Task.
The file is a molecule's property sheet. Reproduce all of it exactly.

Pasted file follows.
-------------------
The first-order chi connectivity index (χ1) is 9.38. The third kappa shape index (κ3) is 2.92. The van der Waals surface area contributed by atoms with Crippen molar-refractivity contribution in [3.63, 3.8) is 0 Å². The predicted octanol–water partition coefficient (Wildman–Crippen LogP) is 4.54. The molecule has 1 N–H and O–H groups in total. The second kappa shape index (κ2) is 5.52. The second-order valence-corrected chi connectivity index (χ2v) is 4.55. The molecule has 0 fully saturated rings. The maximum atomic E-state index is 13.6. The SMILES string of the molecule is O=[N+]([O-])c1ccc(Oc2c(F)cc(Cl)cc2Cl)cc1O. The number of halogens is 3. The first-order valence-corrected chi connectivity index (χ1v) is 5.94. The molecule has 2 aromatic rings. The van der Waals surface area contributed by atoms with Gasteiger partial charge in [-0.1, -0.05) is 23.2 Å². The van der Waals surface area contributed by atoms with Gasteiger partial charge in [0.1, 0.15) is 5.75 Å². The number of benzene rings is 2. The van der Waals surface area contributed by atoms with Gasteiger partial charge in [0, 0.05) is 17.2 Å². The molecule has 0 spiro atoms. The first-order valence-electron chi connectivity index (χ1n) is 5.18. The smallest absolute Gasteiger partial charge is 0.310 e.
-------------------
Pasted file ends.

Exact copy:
The first-order chi connectivity index (χ1) is 9.38. The third kappa shape index (κ3) is 2.92. The van der Waals surface area contributed by atoms with Crippen molar-refractivity contribution in [3.63, 3.8) is 0 Å². The predicted octanol–water partition coefficient (Wildman–Crippen LogP) is 4.54. The molecule has 1 N–H and O–H groups in total. The second kappa shape index (κ2) is 5.52. The second-order valence-corrected chi connectivity index (χ2v) is 4.55. The molecule has 0 fully saturated rings. The maximum atomic E-state index is 13.6. The SMILES string of the molecule is O=[N+]([O-])c1ccc(Oc2c(F)cc(Cl)cc2Cl)cc1O. The number of halogens is 3. The first-order valence-corrected chi connectivity index (χ1v) is 5.94. The molecule has 2 aromatic rings. The van der Waals surface area contributed by atoms with Gasteiger partial charge in [-0.1, -0.05) is 23.2 Å². The van der Waals surface area contributed by atoms with Gasteiger partial charge in [0.1, 0.15) is 5.75 Å². The number of benzene rings is 2. The van der Waals surface area contributed by atoms with Gasteiger partial charge in [0, 0.05) is 17.2 Å². The molecule has 0 spiro atoms. The first-order valence-electron chi connectivity index (χ1n) is 5.18. The smallest absolute Gasteiger partial charge is 0.310 e.